It grows between 20 to 30 feet high and has an average spread of 25 feet. Saucer magnolias tend to grow quickly compared to other magnolia varieties. They prefer moist, deep, and acidic soil. These trees also do best in full sun.
Perhaps the most famous magnolia variety is the southern magnolia. These trees are large and stately, oftentimes growing to 60 to 80 feet in height with a 40 foot spread. These trees are evergreen, meaning they keep most of their leaves even in the winter.
However, they will only do well in zones 6-10. Southern magnolias are medium to fast-growing, usually adding 12-24 inches to their height a year. These trees produce large, creamy white flowers in late spring into early summer. The flowers are extremely fragrant and highly sought after.
If you want the drama and grace of a southern magnolia without the size, a little gem magnolia may be right for you. This hybrid is a much smaller version of the southern magnolia but will grow to a mature size between 15 and 20 feet tall with a 7-foot spread.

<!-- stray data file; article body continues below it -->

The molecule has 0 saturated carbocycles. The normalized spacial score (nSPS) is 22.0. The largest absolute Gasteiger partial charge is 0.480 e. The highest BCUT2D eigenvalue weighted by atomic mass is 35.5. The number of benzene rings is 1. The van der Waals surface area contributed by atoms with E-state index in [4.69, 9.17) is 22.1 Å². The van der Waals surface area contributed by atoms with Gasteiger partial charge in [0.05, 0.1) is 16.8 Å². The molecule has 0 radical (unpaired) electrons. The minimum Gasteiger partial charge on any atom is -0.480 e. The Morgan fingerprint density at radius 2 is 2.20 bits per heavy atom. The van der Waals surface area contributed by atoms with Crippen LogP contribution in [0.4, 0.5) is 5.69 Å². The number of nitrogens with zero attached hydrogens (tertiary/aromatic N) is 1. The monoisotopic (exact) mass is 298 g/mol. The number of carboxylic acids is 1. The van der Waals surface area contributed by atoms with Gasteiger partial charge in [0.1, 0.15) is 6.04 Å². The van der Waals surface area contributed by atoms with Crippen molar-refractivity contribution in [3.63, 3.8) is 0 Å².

These evergreen shrubs are often used in landscaping or to create privacy hedges. The little gem magnolia blooms with the same types of flowers as the southern magnolia, a fragrant and creamy white bloom. They are slow growing and will not grow more than 12 inches in one year.
Another small and slow-growing magnolia is the lily magnolia. Originating in Asia, this tree grows less than 12 inches a year and will reach a mature height between 8 and 12 feet tall. These magnolias are another common choice for landscape and hedge trees. They produce pink and purple flowers in springtime, often before their leaves have unfurled. These magnolias thrive in zones 5-8.